Fly Fishing Tips For Bass
The following fly fishing tips for bass may help to ease your frustration over this difficult method of fishing. Fly fishing for bass, when you think about it, is almost counterintuitive. Bass fishing is typically a high-octane style with heavy baits and high-performance gear. Fly fishing, meanwhile, is a delicate technique that takes real dedication to master. These two styles naturally conflict. But you can work to reconcile them into a solid bass fly fishing technique with these tips.
- Don’t worry about tying your own flies. Fly fishermen who mainly go after trout make a big deal of tying the perfect fly to fool Rainbows or Browns into thinking it’s an actual bug. In short, they are exceptionally picky eaters. Bass, on the other hand, will inhale just about anything you put in front of them under the right conditions. The best way to go about finding the right fly for bass fly fishing is to see which conventional lures work best, and go out and buy flies with matching colors and shapes.
- Learn the right presentation. As most fishermen know, flies don’t sink. They float on top of the water, and look much like top water bait to bass. You can use this resemblance to your advantage in your fishing presentation. Induce strikes in stagnant ponds or lakes by jerking the fly lightly, much like you would with a top water popper lure, to simulate movement. If you’re lucky, nearby bass will notice and go after the fly quickly.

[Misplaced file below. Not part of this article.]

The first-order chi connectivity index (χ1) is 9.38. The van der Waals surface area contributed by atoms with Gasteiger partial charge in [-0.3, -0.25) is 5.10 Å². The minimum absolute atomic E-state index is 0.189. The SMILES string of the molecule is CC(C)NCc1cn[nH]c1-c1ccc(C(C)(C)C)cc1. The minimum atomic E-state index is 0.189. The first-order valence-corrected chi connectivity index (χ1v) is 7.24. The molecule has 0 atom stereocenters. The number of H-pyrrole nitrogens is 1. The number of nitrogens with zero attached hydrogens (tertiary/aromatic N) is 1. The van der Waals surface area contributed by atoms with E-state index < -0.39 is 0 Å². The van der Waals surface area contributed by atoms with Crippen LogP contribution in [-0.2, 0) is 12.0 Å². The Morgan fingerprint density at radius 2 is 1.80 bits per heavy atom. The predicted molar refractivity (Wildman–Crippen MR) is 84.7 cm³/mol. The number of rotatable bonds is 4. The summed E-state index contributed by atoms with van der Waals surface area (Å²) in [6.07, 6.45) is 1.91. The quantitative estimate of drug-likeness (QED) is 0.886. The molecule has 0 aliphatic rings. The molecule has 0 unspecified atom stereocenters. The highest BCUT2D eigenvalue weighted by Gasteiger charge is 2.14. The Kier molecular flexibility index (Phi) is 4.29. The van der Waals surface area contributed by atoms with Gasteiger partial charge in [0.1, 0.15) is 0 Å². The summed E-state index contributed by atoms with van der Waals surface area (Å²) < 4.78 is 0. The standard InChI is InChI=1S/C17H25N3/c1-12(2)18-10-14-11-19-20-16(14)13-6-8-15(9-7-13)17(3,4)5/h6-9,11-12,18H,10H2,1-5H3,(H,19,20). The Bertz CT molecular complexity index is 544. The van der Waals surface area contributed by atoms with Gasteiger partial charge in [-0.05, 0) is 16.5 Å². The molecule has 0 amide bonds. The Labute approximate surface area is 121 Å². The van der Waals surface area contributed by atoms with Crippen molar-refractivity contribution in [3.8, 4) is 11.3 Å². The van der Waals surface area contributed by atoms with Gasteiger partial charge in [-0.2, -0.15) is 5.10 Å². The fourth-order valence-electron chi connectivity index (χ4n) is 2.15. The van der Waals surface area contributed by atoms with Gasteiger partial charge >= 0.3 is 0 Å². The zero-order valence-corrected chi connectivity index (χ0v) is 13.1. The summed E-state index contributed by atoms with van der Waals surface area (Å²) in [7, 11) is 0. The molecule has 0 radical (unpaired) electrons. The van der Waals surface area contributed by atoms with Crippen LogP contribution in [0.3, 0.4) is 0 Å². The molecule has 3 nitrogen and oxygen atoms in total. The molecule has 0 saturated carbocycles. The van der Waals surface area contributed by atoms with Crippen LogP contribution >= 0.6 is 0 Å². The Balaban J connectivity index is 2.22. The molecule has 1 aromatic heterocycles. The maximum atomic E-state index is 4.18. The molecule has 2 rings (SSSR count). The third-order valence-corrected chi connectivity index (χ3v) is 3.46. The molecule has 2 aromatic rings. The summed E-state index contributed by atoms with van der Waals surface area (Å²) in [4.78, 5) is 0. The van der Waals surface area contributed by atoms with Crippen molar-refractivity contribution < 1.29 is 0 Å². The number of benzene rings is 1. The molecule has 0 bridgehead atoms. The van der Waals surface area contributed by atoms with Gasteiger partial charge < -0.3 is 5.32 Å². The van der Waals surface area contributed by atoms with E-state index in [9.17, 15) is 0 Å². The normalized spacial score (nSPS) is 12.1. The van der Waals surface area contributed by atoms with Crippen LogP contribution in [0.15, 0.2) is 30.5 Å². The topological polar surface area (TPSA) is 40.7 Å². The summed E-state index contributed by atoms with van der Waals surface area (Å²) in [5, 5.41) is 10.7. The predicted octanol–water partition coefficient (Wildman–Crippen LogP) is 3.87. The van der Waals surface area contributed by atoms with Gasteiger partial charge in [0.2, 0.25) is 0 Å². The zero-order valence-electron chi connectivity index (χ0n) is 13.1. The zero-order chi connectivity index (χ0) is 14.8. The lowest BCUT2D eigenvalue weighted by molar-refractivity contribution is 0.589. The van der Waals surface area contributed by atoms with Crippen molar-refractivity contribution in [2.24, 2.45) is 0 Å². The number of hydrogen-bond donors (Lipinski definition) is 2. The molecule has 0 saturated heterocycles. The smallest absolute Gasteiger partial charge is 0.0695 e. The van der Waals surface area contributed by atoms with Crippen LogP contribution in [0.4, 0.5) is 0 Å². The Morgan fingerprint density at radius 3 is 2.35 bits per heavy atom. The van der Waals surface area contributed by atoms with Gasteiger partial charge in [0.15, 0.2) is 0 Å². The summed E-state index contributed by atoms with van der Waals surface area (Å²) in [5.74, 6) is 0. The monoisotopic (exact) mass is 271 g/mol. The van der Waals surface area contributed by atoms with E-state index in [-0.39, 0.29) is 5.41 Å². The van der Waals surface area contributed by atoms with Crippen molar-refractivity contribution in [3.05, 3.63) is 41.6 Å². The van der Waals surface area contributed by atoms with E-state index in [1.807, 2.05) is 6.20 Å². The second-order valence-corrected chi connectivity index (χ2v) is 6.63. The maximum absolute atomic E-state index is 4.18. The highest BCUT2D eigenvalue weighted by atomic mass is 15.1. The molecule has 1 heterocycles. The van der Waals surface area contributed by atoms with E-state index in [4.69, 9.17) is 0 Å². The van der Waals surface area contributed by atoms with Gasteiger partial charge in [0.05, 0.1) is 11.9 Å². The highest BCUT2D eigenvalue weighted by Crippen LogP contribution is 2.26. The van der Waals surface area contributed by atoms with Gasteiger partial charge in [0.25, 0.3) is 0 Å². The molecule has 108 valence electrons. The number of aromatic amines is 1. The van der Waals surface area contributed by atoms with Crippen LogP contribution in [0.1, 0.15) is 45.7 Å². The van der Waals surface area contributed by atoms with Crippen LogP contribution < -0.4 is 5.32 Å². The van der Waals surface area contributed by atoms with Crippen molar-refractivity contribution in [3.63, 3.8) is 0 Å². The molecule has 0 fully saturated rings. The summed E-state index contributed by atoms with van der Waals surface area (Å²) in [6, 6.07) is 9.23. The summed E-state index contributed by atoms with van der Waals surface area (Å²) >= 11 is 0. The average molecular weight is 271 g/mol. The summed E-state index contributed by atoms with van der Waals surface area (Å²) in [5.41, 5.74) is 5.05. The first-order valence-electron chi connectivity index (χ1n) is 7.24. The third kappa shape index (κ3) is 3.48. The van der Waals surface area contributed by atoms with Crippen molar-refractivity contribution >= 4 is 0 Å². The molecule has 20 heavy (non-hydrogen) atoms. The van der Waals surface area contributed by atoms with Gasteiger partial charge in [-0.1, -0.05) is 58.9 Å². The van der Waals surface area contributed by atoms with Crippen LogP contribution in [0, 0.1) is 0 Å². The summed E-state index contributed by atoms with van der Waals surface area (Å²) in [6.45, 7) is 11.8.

- Become a jack of all trades at fly casting. As a bass fishermen, you’re probably not going to beat out the expert trout fly fishermen at one specific casting technique. This, however, doesn’t mean that you can’t develop a versatile skill set. Because you’ll likely be on banks or near overhead branches when fly fishing for bass, learn how to cast overhead, at forty five degrees, and sidearm. The techniques are very similar, and will allow you to cast in almost any situation.
- Use a strong leader line. The principles of bass fishing take precedent over the principles of fly fishing in this aspect. Though many born and bred fly fishermen will tell you to use as light a leader line as possible, you’ll just end up with loads of lost fish if you follow their advice. Instead, choose a stiff, strong monofilament leader that can stand up to the intense pressure that big bass put on the line.
- Find some cover, and you’ll find fish. Just because you’re bass fishing with different equipment doesn’t mean you should ignore the basics of catching them. Though you may be reluctant to attempt the difficult fly fishing cast into cover, it’s really the best way to consistently catch fish. You’ll certainly lose a few leaders in the process, but learning to pinpoint spots in cover is well worth the effort and occasional frustration.